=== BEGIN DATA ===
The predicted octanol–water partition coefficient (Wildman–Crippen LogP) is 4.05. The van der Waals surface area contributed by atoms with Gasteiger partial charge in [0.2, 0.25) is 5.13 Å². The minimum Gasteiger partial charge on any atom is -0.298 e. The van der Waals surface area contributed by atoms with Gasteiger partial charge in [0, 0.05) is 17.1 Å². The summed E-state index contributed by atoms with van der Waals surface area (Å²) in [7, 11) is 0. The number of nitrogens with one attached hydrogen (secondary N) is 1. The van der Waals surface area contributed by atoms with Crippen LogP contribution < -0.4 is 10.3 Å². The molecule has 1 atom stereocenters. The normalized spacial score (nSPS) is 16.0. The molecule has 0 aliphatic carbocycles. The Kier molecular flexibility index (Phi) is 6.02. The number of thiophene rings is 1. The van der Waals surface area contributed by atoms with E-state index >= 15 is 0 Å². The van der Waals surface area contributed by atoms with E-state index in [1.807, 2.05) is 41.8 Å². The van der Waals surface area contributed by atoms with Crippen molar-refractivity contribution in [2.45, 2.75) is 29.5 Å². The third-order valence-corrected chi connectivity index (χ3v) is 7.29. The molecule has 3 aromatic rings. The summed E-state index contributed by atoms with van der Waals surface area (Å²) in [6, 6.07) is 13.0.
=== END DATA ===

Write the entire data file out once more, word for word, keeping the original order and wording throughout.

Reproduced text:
The predicted octanol–water partition coefficient (Wildman–Crippen LogP) is 4.05. The van der Waals surface area contributed by atoms with Gasteiger partial charge in [0.2, 0.25) is 5.13 Å². The minimum Gasteiger partial charge on any atom is -0.298 e. The van der Waals surface area contributed by atoms with Gasteiger partial charge in [0, 0.05) is 17.1 Å². The summed E-state index contributed by atoms with van der Waals surface area (Å²) in [7, 11) is 0. The number of nitrogens with one attached hydrogen (secondary N) is 1. The van der Waals surface area contributed by atoms with Crippen LogP contribution < -0.4 is 10.3 Å². The molecule has 1 atom stereocenters. The normalized spacial score (nSPS) is 16.0. The molecule has 0 aliphatic carbocycles. The Kier molecular flexibility index (Phi) is 6.02. The number of thiophene rings is 1. The van der Waals surface area contributed by atoms with E-state index >= 15 is 0 Å². The van der Waals surface area contributed by atoms with E-state index in [1.807, 2.05) is 41.8 Å². The van der Waals surface area contributed by atoms with Crippen molar-refractivity contribution in [2.45, 2.75) is 29.5 Å². The third-order valence-corrected chi connectivity index (χ3v) is 7.29. The molecule has 3 aromatic rings. The summed E-state index contributed by atoms with van der Waals surface area (Å²) in [6, 6.07) is 13.0.